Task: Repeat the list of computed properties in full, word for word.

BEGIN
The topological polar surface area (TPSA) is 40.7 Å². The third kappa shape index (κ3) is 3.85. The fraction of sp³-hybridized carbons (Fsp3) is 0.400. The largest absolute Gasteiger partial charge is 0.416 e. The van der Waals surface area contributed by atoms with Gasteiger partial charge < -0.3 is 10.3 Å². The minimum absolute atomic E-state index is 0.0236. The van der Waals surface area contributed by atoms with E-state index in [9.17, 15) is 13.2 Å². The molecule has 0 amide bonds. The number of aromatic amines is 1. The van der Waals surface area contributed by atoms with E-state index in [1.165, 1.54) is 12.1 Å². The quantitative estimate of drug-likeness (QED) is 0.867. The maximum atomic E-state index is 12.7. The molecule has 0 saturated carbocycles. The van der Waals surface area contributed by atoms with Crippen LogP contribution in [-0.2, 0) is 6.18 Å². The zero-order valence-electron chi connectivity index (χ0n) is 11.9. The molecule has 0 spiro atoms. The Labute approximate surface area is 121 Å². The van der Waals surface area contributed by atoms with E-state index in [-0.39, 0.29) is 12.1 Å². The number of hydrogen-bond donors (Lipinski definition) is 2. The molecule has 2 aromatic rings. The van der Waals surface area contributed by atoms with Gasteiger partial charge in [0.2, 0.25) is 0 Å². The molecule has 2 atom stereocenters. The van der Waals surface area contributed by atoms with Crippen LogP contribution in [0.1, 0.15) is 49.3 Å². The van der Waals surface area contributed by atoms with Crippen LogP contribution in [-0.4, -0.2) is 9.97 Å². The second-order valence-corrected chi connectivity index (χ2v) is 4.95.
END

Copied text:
The topological polar surface area (TPSA) is 40.7 Å². The third kappa shape index (κ3) is 3.85. The fraction of sp³-hybridized carbons (Fsp3) is 0.400. The largest absolute Gasteiger partial charge is 0.416 e. The van der Waals surface area contributed by atoms with Gasteiger partial charge < -0.3 is 10.3 Å². The minimum absolute atomic E-state index is 0.0236. The van der Waals surface area contributed by atoms with E-state index in [9.17, 15) is 13.2 Å². The molecule has 0 amide bonds. The number of aromatic amines is 1. The van der Waals surface area contributed by atoms with E-state index in [1.165, 1.54) is 12.1 Å². The quantitative estimate of drug-likeness (QED) is 0.867. The maximum atomic E-state index is 12.7. The molecule has 0 saturated carbocycles. The van der Waals surface area contributed by atoms with Crippen LogP contribution in [-0.2, 0) is 6.18 Å². The zero-order valence-electron chi connectivity index (χ0n) is 11.9. The molecule has 0 spiro atoms. The Labute approximate surface area is 121 Å². The van der Waals surface area contributed by atoms with E-state index in [-0.39, 0.29) is 12.1 Å². The number of hydrogen-bond donors (Lipinski definition) is 2. The molecule has 2 aromatic rings. The van der Waals surface area contributed by atoms with Gasteiger partial charge in [0.2, 0.25) is 0 Å². The molecule has 2 atom stereocenters. The van der Waals surface area contributed by atoms with Crippen LogP contribution in [0.1, 0.15) is 49.3 Å². The van der Waals surface area contributed by atoms with Crippen LogP contribution in [-0.4, -0.2) is 9.97 Å². The second-order valence-corrected chi connectivity index (χ2v) is 4.95.